I like weird machines. Bonus points if they are small, or fast, or extra weird.

The next post walks through the actual turing machine I make out of this insane little sum function, so if you want less backstory and more code, skip over to that page.

The origin of this (mis)adventure in turing machine silliness stems from messing around with assignment statements. Namely, C has some interesting behavior regarding the return values of assignment statements:

int i = 0
printf("%s", (i = 2))

This prints 2. Why? Well, in C, the result of an assignment statement is the state of the left-hand operand after the assignment. Now, naturally, my first idea was that I could use this in a for loop to make some cool behavior:

for(int i = (printf("init ")*0); i<(printf("cond ")*0)+5; i += (printf("inc\n")*0)+1);

This not only compiles, but it prints the following:

init cond inc
cond inc
cond inc
cond inc
cond inc
cond

What’s going on here? One step at a time:

The loop init part multiplies the return value of printf (an int), with zero, assigning zero to i while still calling printf each time.

int i = (printf("init ")*0);

The loop condition section prints cond, multiplies that by zero, and adds five. This resolves to i<5 as the loop condition, but still calls printf("cond ") every time it checks.

i<(printf("cond ")*0)+5;

The loop increment block does the same thing, this time using += to increase the counter i by one after running the printf("inc\n").

i += (printf("inc\n")*0)+1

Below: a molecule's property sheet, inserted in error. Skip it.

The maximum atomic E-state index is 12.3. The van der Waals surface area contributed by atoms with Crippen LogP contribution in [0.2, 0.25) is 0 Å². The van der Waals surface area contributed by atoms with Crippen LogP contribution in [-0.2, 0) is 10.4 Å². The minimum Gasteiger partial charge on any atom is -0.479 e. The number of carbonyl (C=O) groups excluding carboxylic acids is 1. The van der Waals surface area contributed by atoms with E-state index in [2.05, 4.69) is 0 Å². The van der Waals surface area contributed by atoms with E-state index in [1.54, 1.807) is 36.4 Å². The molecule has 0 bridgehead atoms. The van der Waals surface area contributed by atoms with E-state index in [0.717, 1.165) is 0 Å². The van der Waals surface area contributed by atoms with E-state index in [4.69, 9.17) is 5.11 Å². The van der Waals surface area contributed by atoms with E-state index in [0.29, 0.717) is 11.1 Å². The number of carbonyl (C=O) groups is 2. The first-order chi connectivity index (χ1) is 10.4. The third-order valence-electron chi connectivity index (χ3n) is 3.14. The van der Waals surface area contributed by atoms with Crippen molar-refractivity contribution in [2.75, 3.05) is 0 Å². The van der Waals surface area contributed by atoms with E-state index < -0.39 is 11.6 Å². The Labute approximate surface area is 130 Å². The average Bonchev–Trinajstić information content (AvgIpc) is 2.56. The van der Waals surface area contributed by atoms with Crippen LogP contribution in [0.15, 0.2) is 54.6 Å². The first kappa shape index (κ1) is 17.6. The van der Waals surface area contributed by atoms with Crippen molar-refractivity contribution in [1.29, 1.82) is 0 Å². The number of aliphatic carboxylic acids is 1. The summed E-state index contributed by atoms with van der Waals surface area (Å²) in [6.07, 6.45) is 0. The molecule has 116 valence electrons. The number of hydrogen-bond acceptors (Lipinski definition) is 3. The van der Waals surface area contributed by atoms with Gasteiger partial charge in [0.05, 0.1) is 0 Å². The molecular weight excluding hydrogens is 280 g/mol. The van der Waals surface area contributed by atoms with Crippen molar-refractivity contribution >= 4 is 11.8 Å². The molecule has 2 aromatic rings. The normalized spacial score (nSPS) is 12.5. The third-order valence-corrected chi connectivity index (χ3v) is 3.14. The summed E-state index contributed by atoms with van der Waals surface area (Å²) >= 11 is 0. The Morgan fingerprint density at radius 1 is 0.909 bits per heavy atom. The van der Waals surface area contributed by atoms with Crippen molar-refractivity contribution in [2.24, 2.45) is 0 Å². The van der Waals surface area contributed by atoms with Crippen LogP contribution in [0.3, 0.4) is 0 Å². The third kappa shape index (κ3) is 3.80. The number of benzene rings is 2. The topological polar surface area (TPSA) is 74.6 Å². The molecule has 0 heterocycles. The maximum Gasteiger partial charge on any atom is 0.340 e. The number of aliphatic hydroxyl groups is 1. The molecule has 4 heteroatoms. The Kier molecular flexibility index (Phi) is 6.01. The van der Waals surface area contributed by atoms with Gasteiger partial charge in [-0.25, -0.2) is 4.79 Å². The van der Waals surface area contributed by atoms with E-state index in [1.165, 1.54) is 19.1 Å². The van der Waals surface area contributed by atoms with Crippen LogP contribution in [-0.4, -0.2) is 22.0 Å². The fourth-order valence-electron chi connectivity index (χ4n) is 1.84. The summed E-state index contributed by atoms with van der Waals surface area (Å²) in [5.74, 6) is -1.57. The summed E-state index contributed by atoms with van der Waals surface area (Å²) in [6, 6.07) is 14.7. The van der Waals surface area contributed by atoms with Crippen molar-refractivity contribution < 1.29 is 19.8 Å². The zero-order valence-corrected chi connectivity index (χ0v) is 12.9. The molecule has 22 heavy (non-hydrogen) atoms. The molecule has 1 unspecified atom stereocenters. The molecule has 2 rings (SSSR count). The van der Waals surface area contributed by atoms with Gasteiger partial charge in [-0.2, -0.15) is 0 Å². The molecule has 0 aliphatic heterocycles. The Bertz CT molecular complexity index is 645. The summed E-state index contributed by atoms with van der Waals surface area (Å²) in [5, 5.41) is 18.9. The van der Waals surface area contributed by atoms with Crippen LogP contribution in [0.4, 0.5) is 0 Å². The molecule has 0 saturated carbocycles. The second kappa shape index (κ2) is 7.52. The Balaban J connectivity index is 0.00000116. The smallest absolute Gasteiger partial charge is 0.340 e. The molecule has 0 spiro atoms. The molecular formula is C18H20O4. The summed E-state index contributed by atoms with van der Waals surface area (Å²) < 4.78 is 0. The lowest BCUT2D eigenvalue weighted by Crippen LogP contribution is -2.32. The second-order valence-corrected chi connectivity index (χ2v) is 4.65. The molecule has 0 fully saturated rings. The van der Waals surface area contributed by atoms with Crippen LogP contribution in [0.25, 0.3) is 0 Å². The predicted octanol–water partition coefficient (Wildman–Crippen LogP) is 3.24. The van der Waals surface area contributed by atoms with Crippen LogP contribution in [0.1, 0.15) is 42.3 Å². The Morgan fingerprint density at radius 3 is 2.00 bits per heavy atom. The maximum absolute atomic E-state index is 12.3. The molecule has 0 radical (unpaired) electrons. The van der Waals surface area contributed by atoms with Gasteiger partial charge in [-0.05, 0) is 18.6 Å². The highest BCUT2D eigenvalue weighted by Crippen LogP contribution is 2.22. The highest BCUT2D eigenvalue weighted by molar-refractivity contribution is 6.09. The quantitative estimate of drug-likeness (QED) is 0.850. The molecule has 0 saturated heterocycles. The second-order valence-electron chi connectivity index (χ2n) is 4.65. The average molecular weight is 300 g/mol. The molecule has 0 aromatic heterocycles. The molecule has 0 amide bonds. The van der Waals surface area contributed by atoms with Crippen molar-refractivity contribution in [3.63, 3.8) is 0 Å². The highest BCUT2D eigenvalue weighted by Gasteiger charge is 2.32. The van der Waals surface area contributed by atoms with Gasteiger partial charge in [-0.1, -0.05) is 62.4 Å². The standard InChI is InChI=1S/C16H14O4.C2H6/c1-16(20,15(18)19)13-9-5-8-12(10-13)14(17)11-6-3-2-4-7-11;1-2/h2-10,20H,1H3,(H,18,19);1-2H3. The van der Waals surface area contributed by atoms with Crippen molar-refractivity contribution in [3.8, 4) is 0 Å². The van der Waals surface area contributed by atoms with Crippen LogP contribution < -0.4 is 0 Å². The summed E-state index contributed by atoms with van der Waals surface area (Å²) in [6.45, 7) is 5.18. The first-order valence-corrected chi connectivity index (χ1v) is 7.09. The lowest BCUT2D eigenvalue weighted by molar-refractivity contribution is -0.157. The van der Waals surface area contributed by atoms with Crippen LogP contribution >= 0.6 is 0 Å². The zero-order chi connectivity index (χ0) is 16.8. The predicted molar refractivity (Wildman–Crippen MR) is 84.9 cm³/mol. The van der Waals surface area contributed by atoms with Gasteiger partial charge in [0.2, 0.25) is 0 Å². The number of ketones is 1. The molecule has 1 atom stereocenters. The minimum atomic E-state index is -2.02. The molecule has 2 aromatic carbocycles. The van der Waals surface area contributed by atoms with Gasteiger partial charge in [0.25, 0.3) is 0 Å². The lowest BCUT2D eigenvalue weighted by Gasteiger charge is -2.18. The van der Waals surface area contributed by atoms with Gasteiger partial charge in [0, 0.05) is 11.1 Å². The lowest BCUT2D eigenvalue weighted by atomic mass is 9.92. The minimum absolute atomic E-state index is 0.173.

Needless to say, once you understand how return behavior works, this example is trivial. But we can do some fun stuff with this.

Let’s try a simple function that sums all the items in an array of integers, but in two lines of body (I’ve separated each part of the loop for ease of reading):

int sum(int a[], int len) {
    for(
        a[0] = ((a[1] += a[0])*0)+1;
        ++a[0] < len;
        a[1] += a[a[0]]
    );
    return a[1];
}

This routine is flawed, however. In order to make use of a counter and iterate over the array, we need to clear a[0] and use it. We add its previous value to a[1] beforehand, so the sum is still valid, but we run into a problem:

int main()
{
    int a[] = {1, 2, 3, 4, 5};
    const int a_len = 5;

    printf("Sum Result: %d\n", sum(a, a_len));
    printf("After Sum: %d\n", a[1]);

    return 0;
}

This outputs the following:

Sum Result: 15
After Sum: 15

As you can see, this is not optimal. Since C passes the address of the array, and not a copy of it, we actually modify the source array. Our original data is not intact! There are a few ways of combatting this. The first thing that came to mind is to do some algebra with the values in a[0] and a[1], but that’d be too easy of a solution. Besides, I want to take this up to eleven. Let’s make our own memory space to work using malloc instead:

for(
    int *m = (int *)malloc(sizeof(int)*2);
    ++m[0] < len;
    m[1] += a[m[0]]
);

People familiar with malloc() will already see a major problem: We have no way to zero out m at the beginning, and we have no way of getting m out of the loop. This is just one of the two lines I’m allowing myself to use (we could do more shenanagins in the return statement), but there’s already some severe problems. To remedy the first problem, we can (fortunately) just switch to calloc():

for(
    int *m = (int *)calloc(2, sizeof(int));
    m[0] <= len;
    m[1] += a[m[0]++]
);